The last two weeks have been long indeed, and it hit me tonight that I’m tired, and that I really need to get away from the computer. My back is doing extremely well, and I want to get out for a nice long, gentle hike. There’s also an Art Deco neighborhood somewhere in St. Lou I want to explore, and a thousand towns I haven’t seen yet.
However, before I take off for a long weekend, tonight I spent some time with my web server logs, checking out who’s visting, and what they’re looking at. Sometimes, if you don’t fixate on ‘popularity’, this can be a bit of fun.
For instance, I was inundated this week from people reaching my site while looking for directions in how to drive in ice and snow. Go ahead and do a search in Google on the words ‘how to drive in ice and snow’ and you’ll see why I had such a giggle from this one. I hope I don’t get sued.
Backtrack is very popular, which pleased me quite a bit. I can see that Talkback looks to match it, though I think that could be due to the novelty. If you pay me a dollar, I’ll tell you the most popular Backtracked sites and Talkbacked webloggers.
“Parable of the Languages” is still my most popular article, even beating out “How to Drive in Ice and Snow”. Will you forgive me if I get a little boost at how well this has done? Especially this week, seeing the numbers and the continued popularity has been balm for a battered writer’s soul. I need to post the sequel, “Parable of the Languages: The Markup Strike Back”, but I’m hesitant — you know what happens with sequels.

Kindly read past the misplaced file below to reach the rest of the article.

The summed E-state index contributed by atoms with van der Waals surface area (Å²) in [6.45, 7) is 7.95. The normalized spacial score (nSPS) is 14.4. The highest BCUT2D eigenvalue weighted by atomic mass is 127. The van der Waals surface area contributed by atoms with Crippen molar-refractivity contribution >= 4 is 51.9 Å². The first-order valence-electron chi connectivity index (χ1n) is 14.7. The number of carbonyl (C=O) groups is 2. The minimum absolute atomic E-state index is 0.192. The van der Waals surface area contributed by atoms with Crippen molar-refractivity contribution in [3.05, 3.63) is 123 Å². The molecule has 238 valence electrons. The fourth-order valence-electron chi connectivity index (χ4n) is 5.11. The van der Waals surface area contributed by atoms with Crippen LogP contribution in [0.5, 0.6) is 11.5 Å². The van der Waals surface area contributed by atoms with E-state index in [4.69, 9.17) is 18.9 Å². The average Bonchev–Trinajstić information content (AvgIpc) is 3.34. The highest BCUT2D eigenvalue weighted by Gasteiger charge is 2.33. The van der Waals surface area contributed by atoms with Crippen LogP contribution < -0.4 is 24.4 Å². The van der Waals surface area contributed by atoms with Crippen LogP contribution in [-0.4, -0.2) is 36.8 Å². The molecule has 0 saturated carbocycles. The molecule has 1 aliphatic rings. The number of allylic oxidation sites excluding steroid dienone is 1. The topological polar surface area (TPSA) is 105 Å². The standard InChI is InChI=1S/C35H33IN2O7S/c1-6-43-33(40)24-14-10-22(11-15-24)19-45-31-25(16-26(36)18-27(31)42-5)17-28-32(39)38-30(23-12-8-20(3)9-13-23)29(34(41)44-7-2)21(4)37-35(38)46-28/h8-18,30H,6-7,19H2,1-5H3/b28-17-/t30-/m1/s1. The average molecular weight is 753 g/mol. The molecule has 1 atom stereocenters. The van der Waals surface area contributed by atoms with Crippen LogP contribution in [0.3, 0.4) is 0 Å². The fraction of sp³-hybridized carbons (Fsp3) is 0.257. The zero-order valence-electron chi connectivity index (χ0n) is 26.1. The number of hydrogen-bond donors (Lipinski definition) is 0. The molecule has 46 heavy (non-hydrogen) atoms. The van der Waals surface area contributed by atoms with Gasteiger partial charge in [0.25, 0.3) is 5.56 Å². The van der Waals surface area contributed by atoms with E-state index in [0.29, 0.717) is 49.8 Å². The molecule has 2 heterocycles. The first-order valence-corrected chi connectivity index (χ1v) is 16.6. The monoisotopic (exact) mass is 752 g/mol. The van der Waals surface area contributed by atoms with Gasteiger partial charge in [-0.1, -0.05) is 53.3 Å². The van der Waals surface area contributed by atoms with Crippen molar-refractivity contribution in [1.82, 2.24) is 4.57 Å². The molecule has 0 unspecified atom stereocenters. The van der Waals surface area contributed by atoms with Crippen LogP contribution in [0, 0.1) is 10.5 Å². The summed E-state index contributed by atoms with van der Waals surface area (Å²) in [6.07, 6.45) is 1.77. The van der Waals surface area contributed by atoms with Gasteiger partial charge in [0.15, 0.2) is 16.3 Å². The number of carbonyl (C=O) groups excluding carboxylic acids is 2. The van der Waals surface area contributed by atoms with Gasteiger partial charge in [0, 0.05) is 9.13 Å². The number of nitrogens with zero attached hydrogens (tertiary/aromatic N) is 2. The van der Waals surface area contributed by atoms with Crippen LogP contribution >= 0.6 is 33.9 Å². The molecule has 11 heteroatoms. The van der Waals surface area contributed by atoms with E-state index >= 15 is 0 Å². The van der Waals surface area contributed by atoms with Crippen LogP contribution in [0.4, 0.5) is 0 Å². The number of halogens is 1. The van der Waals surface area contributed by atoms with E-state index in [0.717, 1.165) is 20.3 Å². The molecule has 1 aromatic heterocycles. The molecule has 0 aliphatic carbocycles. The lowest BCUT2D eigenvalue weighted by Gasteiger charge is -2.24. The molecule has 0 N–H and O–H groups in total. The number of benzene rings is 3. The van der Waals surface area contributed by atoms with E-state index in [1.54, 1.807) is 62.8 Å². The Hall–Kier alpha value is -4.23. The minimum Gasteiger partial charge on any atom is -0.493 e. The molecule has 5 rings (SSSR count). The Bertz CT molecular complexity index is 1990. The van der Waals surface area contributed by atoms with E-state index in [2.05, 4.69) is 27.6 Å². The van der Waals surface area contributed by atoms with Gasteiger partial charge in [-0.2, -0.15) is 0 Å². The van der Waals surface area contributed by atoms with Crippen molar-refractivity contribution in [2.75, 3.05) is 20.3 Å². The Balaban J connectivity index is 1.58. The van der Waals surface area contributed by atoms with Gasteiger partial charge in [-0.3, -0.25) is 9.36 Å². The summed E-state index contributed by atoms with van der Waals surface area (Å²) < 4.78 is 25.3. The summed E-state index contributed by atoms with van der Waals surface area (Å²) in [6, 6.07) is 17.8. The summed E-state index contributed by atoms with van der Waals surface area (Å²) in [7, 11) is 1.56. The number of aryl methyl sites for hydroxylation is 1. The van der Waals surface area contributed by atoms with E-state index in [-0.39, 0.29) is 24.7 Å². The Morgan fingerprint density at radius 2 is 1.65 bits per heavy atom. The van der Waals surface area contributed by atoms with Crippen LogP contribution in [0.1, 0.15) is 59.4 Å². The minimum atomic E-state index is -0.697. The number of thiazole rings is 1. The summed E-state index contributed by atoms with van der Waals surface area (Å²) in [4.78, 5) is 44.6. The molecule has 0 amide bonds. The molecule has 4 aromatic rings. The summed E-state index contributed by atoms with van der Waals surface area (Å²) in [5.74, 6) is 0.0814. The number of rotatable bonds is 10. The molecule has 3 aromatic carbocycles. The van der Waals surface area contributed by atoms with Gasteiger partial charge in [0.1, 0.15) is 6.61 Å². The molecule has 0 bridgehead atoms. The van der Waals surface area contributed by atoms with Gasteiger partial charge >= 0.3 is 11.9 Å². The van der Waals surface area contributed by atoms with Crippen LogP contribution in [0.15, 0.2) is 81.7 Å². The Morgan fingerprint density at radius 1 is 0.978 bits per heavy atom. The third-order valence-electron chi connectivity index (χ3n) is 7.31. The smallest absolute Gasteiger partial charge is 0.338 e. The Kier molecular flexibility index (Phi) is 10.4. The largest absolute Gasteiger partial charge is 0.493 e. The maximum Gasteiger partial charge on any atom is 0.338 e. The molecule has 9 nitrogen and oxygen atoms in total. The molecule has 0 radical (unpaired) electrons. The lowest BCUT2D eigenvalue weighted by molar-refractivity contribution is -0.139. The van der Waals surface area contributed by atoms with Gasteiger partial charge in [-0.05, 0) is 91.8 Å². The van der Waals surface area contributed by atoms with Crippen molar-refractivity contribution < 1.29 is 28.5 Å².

Anyway, new college referrals for Parable:
The C# book chapters are surprisingly popular. Interest in C# must be picking up. I need to finish this online book. At the least, it won’t be the hassle, headache, and grief that Practical RDF has been.
My most popular page is http://burningbird.net/burningbird.rdf. Not surprising, that. My second most popular page is mt-comments.cgi. No surprise there, either. Talk talk talk, that’s us. Can’t shut us up for love nor money.
I had a visitor from Tuvalu. Hi!
Then there’s my old friends, the cryptozoologists. In case you’re curious, cyrptozoology is the study of legendary animals thought to be real, or extinct animals thought still to be alive. The practitioners call it “The Study of Hidden Animals”. What animals? Bigfoot, Nessie, and the Tasmanian Tiger to name a few. I connected up with the cryptozoology folks when I was doing research for the “Tale of Two Monsters” articles. (Research. That’s what you don’t do when you weblog.)
Loren Coleman is one of the leading cryptozoologists, and author of several books. I have an autographed copy of his book on Tom Slick, which is now out of print. In fact, remind me to tell you the story about Tom Slick, the Yeti, the Dali Lama, and the actor Nicolas Cage that Loren told me in emails long ago.
Why did I write an article about cryptozoology? Why not? Isn’t it fun sometimes just to let your fancy roam? Explore for the sheer joy of the exploration? So if any of you have questions about Champ, Ogopogo, or the Mothman, holler.
That wraps up my walk on vanity lane. Have a fun weekend my gang o’ friends.